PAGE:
The U.S. space program lost another towering figure today as astronaut Gene Cernan, commander of Apollo 17 and the last person to walk on the moon, died at the age of 82 on Monday.
“Even at the age of 82, Gene was passionate about sharing his desire to see the continued human exploration of space and encouraged our nation’s leaders and young people to not let him remain the last man to walk on the Moon,” Cernan’s family said in a statement.
Cernan’s history of space flight is extensive. Admitted to the astronaut program in 1963, Cernan participated in a two-hour space walk as part of the Gemini 9 mission in June 1966, becoming the second American to do so.Â
But Cernan was also part of the key Apollo 10 mission that set the stage for the following Apollo 11 moon landing. As part of the Apollo 10 mission in the spring of 1969, Cernan and Tom Stafford piloted the lunar module, testing its controls and thrusters, to within eight nautical miles of the moon’s surface in a “dress rehearsal” for NASA’s next mission, when Neil Armstrong and Buzz Aldrin would take the lunar module all the way down to the moon.Â
Although he wasn’t the first man on the moon, he would make history as the last human (for now) to walk the surface of the moon as the commander of Apollo 17 in December 1972. Cernan was also only one of three astronauts (besides Jim Lovell and John Young) to make two trips to the moon.
Cernan and Harrison Schmitt spent three days on the lunar surface for Apollo 17, exploring nearby craters and the Taurus-Littrow mountains, and spent plenty of time whirring about on the lunar rover.Â
The mission has a few memorable moments, including the Cernan and Schmitt bouncing along the surface and singing a slightly altered version of “Strolling Through the Park.”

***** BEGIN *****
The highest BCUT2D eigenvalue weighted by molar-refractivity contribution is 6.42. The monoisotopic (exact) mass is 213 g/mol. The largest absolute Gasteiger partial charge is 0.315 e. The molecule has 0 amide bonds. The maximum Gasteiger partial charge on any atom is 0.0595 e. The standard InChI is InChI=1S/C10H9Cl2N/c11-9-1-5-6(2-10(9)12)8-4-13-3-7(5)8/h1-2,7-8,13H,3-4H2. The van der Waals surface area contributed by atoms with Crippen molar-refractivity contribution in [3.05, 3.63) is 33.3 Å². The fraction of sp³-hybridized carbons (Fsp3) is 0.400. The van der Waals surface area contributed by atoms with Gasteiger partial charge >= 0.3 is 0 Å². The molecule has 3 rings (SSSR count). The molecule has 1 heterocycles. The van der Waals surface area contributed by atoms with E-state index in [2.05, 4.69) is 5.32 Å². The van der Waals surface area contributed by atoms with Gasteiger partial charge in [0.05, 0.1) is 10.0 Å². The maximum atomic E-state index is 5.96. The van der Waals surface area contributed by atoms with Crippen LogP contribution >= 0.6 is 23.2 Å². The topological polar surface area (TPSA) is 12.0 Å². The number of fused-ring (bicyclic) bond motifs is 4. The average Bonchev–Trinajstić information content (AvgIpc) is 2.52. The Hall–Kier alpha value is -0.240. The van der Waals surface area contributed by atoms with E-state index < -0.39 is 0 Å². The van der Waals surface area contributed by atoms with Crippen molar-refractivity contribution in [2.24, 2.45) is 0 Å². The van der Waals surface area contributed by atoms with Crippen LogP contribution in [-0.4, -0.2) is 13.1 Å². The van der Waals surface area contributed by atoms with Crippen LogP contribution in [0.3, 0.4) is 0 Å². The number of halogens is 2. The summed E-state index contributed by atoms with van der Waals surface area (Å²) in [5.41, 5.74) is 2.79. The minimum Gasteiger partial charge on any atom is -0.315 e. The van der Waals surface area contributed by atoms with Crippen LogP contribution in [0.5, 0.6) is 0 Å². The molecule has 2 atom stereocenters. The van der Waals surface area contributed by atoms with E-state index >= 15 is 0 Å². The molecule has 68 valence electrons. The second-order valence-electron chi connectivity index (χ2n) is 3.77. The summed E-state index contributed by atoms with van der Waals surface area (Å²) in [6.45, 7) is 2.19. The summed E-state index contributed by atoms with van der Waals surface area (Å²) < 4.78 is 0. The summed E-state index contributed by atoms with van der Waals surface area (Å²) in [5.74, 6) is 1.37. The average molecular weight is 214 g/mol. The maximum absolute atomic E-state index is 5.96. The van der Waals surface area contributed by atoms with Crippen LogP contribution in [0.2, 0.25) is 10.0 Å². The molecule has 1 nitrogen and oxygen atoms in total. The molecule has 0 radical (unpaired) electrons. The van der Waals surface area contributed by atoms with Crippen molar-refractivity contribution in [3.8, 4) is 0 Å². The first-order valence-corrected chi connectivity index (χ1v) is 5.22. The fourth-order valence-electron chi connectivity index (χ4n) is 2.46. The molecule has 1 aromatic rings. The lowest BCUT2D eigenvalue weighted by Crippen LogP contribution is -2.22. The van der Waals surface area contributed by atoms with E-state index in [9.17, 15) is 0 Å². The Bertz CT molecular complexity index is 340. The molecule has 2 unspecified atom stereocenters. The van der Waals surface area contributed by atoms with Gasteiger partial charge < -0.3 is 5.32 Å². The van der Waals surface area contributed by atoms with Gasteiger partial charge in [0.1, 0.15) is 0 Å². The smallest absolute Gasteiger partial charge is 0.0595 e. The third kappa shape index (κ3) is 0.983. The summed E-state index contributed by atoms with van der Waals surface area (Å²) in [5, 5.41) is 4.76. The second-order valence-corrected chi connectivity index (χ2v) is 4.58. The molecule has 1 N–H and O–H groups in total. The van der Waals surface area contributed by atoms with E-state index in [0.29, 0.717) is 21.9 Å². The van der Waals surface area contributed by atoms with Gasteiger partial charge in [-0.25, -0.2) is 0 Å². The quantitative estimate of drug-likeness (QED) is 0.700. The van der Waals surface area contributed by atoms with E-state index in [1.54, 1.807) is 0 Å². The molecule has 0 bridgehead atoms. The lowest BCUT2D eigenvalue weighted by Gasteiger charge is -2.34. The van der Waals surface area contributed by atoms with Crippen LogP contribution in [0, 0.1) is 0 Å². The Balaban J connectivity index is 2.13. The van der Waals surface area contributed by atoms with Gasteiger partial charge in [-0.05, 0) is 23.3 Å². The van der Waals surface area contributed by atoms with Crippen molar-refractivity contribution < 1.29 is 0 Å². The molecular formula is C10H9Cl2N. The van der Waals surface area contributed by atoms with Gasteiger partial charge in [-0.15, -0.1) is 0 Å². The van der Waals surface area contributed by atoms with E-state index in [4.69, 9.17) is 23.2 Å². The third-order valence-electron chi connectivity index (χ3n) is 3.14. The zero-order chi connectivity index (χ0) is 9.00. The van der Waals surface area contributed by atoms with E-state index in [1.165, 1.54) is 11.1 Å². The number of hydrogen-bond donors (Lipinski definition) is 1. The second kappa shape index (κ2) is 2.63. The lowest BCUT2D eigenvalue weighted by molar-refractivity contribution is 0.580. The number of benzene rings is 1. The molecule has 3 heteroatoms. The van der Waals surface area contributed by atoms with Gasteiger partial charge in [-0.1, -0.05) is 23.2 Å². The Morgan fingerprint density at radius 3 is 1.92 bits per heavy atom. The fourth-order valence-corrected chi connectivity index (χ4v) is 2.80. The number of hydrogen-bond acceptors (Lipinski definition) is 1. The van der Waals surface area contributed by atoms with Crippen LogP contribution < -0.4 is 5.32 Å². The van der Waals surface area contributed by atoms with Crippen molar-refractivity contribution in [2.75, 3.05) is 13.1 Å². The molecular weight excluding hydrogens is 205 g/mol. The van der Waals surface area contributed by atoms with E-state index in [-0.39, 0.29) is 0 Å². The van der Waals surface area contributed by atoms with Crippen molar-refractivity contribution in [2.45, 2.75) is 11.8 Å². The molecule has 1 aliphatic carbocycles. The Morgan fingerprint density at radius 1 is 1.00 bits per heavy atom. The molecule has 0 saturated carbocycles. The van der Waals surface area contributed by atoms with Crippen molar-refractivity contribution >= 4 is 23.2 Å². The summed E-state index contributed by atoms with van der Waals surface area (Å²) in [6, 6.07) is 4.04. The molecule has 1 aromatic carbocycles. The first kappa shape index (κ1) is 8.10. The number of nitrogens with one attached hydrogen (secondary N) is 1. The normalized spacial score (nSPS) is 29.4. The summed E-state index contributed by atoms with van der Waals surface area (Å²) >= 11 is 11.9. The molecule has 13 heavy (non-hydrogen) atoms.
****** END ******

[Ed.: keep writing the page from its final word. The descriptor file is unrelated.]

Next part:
Cernan’s last words on the moon were also notable, a beautiful, bittersweet moment. Said Cernan, “What I believe history will record [is] that America’s challenge of today has forged man’s destiny of tomorrow. As we leave the moon and Taurus-Littrow, we leave as we came, and, God willing, as we shall return: with peace and hope for all mankind. Godspeed, the crew of Apollo 17.”
“In that whole three days, I don’t think there’s anything that became routine,” Cernan recalled years later. “But if I had to focus on one thing … it was just to look back at the overwhelming and overpowering beauty of this Earth.”
“To go a quarter of a million miles away into space and have to take time out to sleep and rest … I wished I could have stayed awake for 75 hours straight. I knew when I left I’d never have a chance to come back.”
In all, Cernan logged 566 hours and 15 minutes in space, more than 73 hours of them on the moon’s surface.
But even after his career in space was done, Cernan continued to be a proponent for space exploration, testifying before Congres just as NASA was mothballing its space shuttle fleet.Â
If you want to hear more from Cernan in his own words, NASA interviewed him extensively in 2007 for an oral history project and you can read it all here.
Additional reporting by the Associated Press